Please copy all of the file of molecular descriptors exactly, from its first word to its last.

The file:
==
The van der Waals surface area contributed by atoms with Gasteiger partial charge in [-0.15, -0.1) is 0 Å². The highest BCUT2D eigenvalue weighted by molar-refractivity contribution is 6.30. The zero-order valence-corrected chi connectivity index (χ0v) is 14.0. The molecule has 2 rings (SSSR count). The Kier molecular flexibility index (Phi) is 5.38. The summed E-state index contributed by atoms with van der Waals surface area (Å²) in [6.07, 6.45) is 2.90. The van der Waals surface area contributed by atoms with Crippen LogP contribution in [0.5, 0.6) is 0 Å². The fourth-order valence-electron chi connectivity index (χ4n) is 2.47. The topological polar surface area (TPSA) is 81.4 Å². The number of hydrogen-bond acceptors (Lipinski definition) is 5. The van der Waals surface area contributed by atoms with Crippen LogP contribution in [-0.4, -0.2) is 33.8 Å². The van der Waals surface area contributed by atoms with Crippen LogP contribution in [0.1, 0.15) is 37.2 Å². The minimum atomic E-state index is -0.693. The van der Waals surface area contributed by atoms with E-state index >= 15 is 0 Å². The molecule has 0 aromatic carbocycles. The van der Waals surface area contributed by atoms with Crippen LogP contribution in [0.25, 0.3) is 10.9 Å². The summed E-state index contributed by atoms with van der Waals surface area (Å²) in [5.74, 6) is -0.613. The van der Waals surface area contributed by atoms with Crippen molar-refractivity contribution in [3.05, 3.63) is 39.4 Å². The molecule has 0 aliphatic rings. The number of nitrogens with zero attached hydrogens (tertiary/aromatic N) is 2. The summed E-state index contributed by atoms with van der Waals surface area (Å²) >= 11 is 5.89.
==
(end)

The van der Waals surface area contributed by atoms with Gasteiger partial charge in [-0.15, -0.1) is 0 Å². The highest BCUT2D eigenvalue weighted by molar-refractivity contribution is 6.30. The zero-order valence-corrected chi connectivity index (χ0v) is 14.0. The molecule has 2 rings (SSSR count). The Kier molecular flexibility index (Phi) is 5.38. The summed E-state index contributed by atoms with van der Waals surface area (Å²) in [6.07, 6.45) is 2.90. The van der Waals surface area contributed by atoms with Crippen LogP contribution in [0.5, 0.6) is 0 Å². The fourth-order valence-electron chi connectivity index (χ4n) is 2.47. The topological polar surface area (TPSA) is 81.4 Å². The number of hydrogen-bond acceptors (Lipinski definition) is 5. The van der Waals surface area contributed by atoms with Crippen LogP contribution in [-0.4, -0.2) is 33.8 Å². The van der Waals surface area contributed by atoms with Crippen LogP contribution in [0.1, 0.15) is 37.2 Å². The minimum atomic E-state index is -0.693. The van der Waals surface area contributed by atoms with E-state index >= 15 is 0 Å². The molecule has 0 aromatic carbocycles. The van der Waals surface area contributed by atoms with Crippen LogP contribution in [0.25, 0.3) is 10.9 Å². The summed E-state index contributed by atoms with van der Waals surface area (Å²) in [5.74, 6) is -0.613. The van der Waals surface area contributed by atoms with Crippen molar-refractivity contribution in [3.05, 3.63) is 39.4 Å². The molecule has 0 aliphatic rings. The number of nitrogens with zero attached hydrogens (tertiary/aromatic N) is 2. The summed E-state index contributed by atoms with van der Waals surface area (Å²) >= 11 is 5.89.